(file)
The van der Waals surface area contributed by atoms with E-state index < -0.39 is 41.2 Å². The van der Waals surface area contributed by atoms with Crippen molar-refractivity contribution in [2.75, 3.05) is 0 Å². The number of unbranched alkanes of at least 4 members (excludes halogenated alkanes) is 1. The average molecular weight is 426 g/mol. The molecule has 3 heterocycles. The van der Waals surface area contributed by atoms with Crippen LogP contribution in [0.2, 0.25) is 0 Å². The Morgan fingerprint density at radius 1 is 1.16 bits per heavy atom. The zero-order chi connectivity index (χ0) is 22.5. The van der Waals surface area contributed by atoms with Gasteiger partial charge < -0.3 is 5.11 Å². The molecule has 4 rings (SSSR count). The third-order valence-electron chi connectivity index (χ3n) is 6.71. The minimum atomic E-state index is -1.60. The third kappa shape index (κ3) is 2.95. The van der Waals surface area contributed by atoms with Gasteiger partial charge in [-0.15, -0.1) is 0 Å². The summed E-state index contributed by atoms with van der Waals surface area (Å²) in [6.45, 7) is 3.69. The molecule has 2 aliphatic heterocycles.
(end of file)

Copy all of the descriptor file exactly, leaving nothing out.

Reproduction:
The van der Waals surface area contributed by atoms with E-state index < -0.39 is 41.2 Å². The van der Waals surface area contributed by atoms with Crippen molar-refractivity contribution in [2.75, 3.05) is 0 Å². The number of unbranched alkanes of at least 4 members (excludes halogenated alkanes) is 1. The average molecular weight is 426 g/mol. The molecule has 3 heterocycles. The van der Waals surface area contributed by atoms with Crippen LogP contribution in [0.2, 0.25) is 0 Å². The Morgan fingerprint density at radius 1 is 1.16 bits per heavy atom. The zero-order chi connectivity index (χ0) is 22.5. The van der Waals surface area contributed by atoms with Gasteiger partial charge < -0.3 is 5.11 Å². The molecule has 4 rings (SSSR count). The third-order valence-electron chi connectivity index (χ3n) is 6.71. The minimum atomic E-state index is -1.60. The third kappa shape index (κ3) is 2.95. The van der Waals surface area contributed by atoms with Gasteiger partial charge in [-0.15, -0.1) is 0 Å². The summed E-state index contributed by atoms with van der Waals surface area (Å²) in [6.45, 7) is 3.69. The molecule has 2 aliphatic heterocycles.